From sourdough bread to scones to chocolate chip cookies, many people are doing more baking during the pandemic. Flour, which is finely milled wheat or other grains, is a key ingredient in baked goods because of its ability to create essential structure. There are quite a few different types of flours to choose from, so we’re here to help you find out which will work best for your baking needs.
Before we dig into types of flours, it’s important to understand that the main differentiator among various kinds of flours is protein content. High-protein flours are referred to as “hard wheat,” and low-protein flours are referred to as “soft wheat.” The more protein a flour has, the more gluten it has. The more gluten a flour has, the more strength it gives a baked good’s structure.
Don’t worry—we’ll also outline a few gluten-free options as well. Let’s get started.
All-purpose flour is the most versatile flour. It’s a type of white flour, meaning it contains only the endosperm, not the bran or germ, of the wheat kernel. All-purpose flour is milled from a mixture of soft and hard wheat with a moderate amount of protein (8–11%). Quick breads, cakes, cookies and pastries can all be made using all-purpose flour. If a recipe calls simply for “flour,” you can bet it’s referring to all-purpose flour.
Cake flour, another white flour, has the lowest protein content (5–8%) of the wheat varieties. Cake flour is typically chlorinated, a bleaching process that further weakens the gluten protein and increases the flour’s ability to absorb liquid and sugar. As the name suggests, this flour is best suited for cakes (think sponge cakes and angel food cake). Cake flour can also work for scones, biscuits and muffins.
Pastry flour is a white flour made from soft wheat with a protein content in between all-purpose and cake flour (8–9%). Pastry flour provides a flakiness and tenderness that other flours do not. This flour is used for many pastries, including pies, tarts and several types of cookies.
Bread flour is a white flour—the strongest of all types—that contains a high amount of protein (12–14%) and provides a lot of structure. Not only is a higher amount of protein needed for the volume and structure found in bread; it also results in more browning. Not surprisingly, bread flour is mostly used for breads, bagels and pretzels.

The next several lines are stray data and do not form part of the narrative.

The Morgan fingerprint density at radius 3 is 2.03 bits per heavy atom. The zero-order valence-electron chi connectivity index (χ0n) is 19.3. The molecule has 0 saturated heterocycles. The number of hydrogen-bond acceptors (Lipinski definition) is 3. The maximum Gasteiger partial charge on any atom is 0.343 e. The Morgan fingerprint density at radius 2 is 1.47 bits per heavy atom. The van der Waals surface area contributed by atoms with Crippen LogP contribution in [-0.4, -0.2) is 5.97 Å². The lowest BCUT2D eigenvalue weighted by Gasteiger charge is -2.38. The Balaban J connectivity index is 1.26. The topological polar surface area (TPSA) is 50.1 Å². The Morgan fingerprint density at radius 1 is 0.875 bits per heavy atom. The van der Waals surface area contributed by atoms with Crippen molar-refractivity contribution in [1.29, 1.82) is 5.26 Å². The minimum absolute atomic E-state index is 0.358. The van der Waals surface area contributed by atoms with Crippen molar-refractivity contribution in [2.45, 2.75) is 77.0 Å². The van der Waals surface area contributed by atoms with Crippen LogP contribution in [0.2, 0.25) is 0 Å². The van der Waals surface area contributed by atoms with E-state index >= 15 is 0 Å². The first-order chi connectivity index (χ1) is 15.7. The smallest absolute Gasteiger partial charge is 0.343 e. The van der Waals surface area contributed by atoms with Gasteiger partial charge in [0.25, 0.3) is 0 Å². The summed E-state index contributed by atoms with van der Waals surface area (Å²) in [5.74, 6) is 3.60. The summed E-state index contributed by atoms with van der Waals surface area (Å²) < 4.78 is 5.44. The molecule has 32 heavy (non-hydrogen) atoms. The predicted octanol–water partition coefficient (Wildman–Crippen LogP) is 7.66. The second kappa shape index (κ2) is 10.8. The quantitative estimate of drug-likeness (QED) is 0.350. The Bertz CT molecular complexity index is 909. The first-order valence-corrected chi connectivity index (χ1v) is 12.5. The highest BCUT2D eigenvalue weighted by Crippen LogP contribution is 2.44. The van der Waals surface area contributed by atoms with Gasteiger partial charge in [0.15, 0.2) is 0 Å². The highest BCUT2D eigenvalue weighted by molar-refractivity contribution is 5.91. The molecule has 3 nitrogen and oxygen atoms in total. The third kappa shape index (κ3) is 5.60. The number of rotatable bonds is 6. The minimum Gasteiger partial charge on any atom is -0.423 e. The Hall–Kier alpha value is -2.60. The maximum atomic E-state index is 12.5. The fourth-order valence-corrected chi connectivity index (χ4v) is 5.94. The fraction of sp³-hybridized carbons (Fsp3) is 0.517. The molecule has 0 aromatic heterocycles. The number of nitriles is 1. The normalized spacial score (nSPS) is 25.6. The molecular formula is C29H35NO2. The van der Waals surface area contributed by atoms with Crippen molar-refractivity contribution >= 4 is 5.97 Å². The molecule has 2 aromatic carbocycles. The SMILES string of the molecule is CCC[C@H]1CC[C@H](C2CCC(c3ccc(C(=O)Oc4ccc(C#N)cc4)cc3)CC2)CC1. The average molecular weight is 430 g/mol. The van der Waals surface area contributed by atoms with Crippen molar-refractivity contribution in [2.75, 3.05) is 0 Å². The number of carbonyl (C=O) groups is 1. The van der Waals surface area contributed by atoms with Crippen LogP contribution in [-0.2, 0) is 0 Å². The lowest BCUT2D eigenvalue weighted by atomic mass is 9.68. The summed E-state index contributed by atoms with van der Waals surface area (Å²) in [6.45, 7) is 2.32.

Self-rising flour is typically all-purpose flour that has had salt and baking powder added to it. One cup of self-rising flour contains 1½ teaspoons baking powder and ½ teaspoon salt. It’s mostly used for biscuits, muffins, pancakes and quick breads.
During the milling process, the wheat kernel is separated into its three parts: the endosperm, the germ and the brain. Unlike white flours, whole-wheat flour also includes the germ and bran, making it a whole-grain option that is higher in fiber and other nutrients as compared with other types of flour. Whole-wheat flour also is high in protein (13–14%), but the germ and bran impede its gluten-forming ability. Whole-wheat flours typically result in denser, heavier baked goods. If you’re interested in using whole-wheat flour in a recipe that calls for all-purpose flour, many bakers suggest starting with substituting 25% of your all-purpose flour with whole-wheat.
Almond flour is a high-protein, low-carb flour made from blanched or unblanched almonds. It has a nutty flavor and does not contain any gluten. Macarons are made using almond flour, and some cookies, brownies, breads and muffins can be made using it as well. Due to the absence of gluten, baked goods made with almond flour will not rise as much and will spread more compared with those made using wheat flour.
Coconut flour is high in fiber and low in calories. It soaks up a lot of moisture when it bakes and is generally more difficult to bake with. It’s not meant to be substituted one-for-one for wheat flour, but it is often used in cookie, muffin and cake recipes when combined with other gluten-free flours.
Oat flour is made by grinding oats into a flour-like consistency. Its flavor is relatively mild, and its texture is very fine. Oat flour is best for gluten-free cakes; it also can be combined with wheat flour in cookies and breads.
Check out these articles if you’re interested in learning more about grains:
- Whole Grains Fact Sheet
- Getting in Touch With Whole Grains
- (Eating) Tools for Success: Whole Grains
- Gut Check: Whole Grains and the Microbiome
This article contains contributions from Ali Webster, RD, PhD.